Skeleton Study III, Royal College of Art

Royal College of Art

Hockney moves to London to study at the Royal College of Art in the autumn of 1959. The prestigious art academy is in a period of flux, and London itself is soon to enter the Swinging Sixties. At the RCA, Hockney studies with tutors Roger de Grey, Ceri Richards, Ruskin Spear, and Carel [NESTED]Weight, whose practices support a continuation of the academic training he received at Bradford School of Art. He also meets with a number of visiting artists whose work represents the artistic currents of the moment, including Francis Bacon, Peter Blake, Richard Smith, and Joe Tilson. 

Hockney in painting school
Hockney in painting school

Early friendship with Kitaj

Hockney forms a particularly deep-seated friendship with R. B. Kitaj, an American-born RCA student several years his senior, whose encouragement assuages Hockney’s sense of being something of a country boy from Yorkshire. 

Skeleton drawings

Skeleton Study III, Royal College of Art, 1959

To get into the swing of making work in his new environment, Hockney concentrates on drawing a skeleton that hangs at the school. In Kitaj’s recollection, "During our first days at the Royal College, I spotted this boy with short black hair and huge glasses, wearing a boiler suit, making the most beautiful drawing I’d ever seen in an art school. It was of a skeleton. I told him I’d give him five quid for it. He thought I was a rich American. I was—I had $150 a month GI Bill money to support my wife and son. I kept buying drawings from him …."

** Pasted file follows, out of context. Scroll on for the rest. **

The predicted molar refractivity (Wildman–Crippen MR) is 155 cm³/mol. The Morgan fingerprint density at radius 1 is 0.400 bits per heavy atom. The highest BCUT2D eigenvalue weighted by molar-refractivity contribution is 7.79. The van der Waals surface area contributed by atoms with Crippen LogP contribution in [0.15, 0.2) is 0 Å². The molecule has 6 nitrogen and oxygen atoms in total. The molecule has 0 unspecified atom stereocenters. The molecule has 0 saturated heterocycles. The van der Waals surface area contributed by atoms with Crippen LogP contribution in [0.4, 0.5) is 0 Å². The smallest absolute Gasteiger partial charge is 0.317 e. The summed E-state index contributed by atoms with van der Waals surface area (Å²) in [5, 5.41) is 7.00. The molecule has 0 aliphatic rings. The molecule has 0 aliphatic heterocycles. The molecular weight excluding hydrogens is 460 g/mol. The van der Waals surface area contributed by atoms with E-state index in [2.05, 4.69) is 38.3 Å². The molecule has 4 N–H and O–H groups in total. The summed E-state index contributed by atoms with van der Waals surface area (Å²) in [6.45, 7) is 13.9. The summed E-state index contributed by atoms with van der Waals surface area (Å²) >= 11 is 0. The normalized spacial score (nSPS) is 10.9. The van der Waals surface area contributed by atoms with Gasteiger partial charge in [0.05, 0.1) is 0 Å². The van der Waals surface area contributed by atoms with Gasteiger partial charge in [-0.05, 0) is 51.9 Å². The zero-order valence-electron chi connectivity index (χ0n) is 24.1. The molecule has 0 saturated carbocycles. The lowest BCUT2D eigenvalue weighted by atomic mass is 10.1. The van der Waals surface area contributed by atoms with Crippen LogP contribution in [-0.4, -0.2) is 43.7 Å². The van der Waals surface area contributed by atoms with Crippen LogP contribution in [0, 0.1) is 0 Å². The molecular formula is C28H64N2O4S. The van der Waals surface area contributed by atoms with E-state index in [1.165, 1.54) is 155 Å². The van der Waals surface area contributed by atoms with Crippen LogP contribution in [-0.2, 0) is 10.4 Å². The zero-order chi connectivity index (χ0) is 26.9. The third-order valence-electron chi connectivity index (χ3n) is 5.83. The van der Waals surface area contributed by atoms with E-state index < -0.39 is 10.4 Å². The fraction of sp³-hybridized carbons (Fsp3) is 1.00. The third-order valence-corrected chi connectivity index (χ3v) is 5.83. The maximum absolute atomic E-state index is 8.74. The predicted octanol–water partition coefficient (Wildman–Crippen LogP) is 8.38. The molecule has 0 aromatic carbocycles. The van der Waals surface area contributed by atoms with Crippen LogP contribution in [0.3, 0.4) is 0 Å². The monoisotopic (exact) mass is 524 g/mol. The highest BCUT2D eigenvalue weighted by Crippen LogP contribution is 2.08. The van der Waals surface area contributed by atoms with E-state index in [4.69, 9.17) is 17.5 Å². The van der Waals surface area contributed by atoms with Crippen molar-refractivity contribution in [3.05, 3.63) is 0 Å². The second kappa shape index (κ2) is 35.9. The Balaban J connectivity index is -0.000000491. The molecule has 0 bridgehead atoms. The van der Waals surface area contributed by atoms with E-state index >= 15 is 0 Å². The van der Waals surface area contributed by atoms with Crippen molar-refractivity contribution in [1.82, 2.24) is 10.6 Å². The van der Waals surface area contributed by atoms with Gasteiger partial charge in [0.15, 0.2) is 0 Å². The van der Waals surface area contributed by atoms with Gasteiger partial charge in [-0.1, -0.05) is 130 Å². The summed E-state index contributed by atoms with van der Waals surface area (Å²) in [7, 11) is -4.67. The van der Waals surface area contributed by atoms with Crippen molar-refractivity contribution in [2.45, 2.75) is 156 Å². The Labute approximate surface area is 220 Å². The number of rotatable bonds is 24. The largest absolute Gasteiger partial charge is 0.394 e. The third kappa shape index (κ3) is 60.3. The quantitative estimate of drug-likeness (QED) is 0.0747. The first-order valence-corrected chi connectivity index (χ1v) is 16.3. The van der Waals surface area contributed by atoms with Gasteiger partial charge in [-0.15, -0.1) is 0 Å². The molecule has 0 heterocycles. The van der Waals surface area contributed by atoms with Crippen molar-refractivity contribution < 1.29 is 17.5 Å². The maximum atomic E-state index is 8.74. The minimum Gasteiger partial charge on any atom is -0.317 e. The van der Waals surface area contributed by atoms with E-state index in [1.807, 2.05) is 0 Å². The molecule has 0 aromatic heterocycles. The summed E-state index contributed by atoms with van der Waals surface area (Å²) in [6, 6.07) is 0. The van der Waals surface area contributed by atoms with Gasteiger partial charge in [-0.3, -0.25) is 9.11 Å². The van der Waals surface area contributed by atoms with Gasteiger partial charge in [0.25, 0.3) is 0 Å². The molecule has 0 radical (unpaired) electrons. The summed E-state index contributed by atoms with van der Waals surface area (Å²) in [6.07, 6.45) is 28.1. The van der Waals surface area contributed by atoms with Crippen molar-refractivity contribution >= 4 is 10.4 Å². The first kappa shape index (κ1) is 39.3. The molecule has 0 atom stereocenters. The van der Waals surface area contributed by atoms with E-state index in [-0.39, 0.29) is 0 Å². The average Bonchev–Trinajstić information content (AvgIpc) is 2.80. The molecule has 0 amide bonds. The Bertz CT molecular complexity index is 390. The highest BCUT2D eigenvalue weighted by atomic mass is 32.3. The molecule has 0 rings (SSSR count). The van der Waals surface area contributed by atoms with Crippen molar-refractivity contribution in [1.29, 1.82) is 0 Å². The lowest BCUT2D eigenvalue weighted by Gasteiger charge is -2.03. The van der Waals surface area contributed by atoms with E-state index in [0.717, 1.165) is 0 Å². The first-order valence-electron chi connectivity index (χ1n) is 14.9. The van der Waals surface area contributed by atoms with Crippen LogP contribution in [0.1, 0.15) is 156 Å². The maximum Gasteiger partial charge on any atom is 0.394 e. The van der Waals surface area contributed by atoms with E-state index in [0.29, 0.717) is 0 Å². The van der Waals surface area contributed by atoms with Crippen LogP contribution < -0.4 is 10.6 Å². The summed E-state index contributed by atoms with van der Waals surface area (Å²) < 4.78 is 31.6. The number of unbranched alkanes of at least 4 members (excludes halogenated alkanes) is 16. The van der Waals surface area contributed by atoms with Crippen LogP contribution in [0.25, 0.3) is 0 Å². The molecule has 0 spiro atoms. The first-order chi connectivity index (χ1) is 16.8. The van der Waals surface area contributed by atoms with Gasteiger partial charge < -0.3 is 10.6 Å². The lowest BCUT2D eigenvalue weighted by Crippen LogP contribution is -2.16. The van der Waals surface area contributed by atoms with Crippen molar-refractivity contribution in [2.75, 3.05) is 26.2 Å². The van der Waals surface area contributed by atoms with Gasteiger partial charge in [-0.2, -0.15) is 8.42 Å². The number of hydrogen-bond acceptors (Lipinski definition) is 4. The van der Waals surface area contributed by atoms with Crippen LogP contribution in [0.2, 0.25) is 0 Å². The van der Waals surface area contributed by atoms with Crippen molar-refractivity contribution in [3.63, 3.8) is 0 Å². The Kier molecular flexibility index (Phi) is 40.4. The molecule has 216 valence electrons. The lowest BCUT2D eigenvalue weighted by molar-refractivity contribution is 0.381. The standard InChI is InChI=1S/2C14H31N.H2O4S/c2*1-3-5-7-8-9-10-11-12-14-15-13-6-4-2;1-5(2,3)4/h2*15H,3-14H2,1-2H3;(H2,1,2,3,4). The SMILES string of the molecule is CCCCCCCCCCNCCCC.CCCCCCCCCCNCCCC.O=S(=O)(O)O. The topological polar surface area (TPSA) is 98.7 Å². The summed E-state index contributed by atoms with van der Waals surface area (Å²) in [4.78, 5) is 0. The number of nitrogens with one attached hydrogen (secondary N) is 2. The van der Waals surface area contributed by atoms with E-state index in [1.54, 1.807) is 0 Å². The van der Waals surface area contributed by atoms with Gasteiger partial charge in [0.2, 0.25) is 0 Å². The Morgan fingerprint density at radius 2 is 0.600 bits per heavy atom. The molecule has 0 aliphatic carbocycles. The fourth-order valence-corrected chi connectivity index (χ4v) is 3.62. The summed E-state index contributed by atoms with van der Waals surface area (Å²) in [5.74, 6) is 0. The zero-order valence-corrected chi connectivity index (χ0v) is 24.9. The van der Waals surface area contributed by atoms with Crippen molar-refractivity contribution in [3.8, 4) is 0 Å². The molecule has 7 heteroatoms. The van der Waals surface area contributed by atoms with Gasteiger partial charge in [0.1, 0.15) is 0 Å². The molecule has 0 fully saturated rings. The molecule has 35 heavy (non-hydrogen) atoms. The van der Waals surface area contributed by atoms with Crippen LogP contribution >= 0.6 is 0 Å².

Skeleton Study VI, Royal College of Art, 1959

So I began at the Royal College and I thought, "Well, I haven’t done any drawing for two years, or very little, I’ll make a drawing, a long drawing, to find out what I’ll do in the meantime." And I made two drawings of a skeleton. Each one took about three or four weeks to do: two very academic, very accurate drawings of a whole skeleton, half-life-size.

I was drawing all the time. The one student I kept talking to a lot was Ron Kitaj. Ron was slowly doing these strange pictures, and I talked to him about them and about my work. And I said, "Well, I don’t know, it seems pointless doing it." I’d talk to him about my interests; I was a keen vegetarian then, and interested in politics a bit, and he’d say to me, "Why don’t you paint those subjects?" And I thought, it’s quite right; that’s what I’m complaining about, I’m not doing anything that’s from me. So that was the way I broke it. I began to paint those subjects.

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